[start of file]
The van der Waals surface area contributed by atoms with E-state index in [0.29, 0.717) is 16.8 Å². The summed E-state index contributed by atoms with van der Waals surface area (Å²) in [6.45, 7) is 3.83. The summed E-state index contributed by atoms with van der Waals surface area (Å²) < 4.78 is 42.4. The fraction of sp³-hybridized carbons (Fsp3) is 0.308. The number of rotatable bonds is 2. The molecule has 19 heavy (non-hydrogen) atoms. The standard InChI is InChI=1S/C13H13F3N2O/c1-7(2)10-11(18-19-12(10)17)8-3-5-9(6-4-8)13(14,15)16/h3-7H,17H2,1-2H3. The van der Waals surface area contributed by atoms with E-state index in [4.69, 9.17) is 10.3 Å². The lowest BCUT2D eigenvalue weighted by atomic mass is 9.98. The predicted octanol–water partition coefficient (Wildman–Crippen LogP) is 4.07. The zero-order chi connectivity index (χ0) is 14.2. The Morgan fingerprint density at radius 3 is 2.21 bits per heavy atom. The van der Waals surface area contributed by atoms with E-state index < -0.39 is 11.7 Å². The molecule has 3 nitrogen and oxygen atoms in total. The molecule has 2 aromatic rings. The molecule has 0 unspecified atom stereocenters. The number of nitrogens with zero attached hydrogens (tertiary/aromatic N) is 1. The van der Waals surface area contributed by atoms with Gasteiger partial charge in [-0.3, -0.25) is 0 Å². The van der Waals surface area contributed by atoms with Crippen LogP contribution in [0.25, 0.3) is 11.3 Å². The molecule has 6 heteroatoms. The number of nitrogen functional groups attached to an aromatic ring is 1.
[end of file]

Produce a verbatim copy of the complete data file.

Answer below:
The van der Waals surface area contributed by atoms with E-state index in [0.29, 0.717) is 16.8 Å². The summed E-state index contributed by atoms with van der Waals surface area (Å²) in [6.45, 7) is 3.83. The summed E-state index contributed by atoms with van der Waals surface area (Å²) < 4.78 is 42.4. The fraction of sp³-hybridized carbons (Fsp3) is 0.308. The number of rotatable bonds is 2. The molecule has 19 heavy (non-hydrogen) atoms. The standard InChI is InChI=1S/C13H13F3N2O/c1-7(2)10-11(18-19-12(10)17)8-3-5-9(6-4-8)13(14,15)16/h3-7H,17H2,1-2H3. The van der Waals surface area contributed by atoms with E-state index in [4.69, 9.17) is 10.3 Å². The lowest BCUT2D eigenvalue weighted by atomic mass is 9.98. The predicted octanol–water partition coefficient (Wildman–Crippen LogP) is 4.07. The zero-order chi connectivity index (χ0) is 14.2. The Morgan fingerprint density at radius 3 is 2.21 bits per heavy atom. The van der Waals surface area contributed by atoms with E-state index < -0.39 is 11.7 Å². The molecule has 3 nitrogen and oxygen atoms in total. The molecule has 2 aromatic rings. The molecule has 0 unspecified atom stereocenters. The number of nitrogens with zero attached hydrogens (tertiary/aromatic N) is 1. The van der Waals surface area contributed by atoms with Gasteiger partial charge in [-0.3, -0.25) is 0 Å². The van der Waals surface area contributed by atoms with Crippen LogP contribution in [0.25, 0.3) is 11.3 Å². The molecule has 6 heteroatoms. The number of nitrogen functional groups attached to an aromatic ring is 1.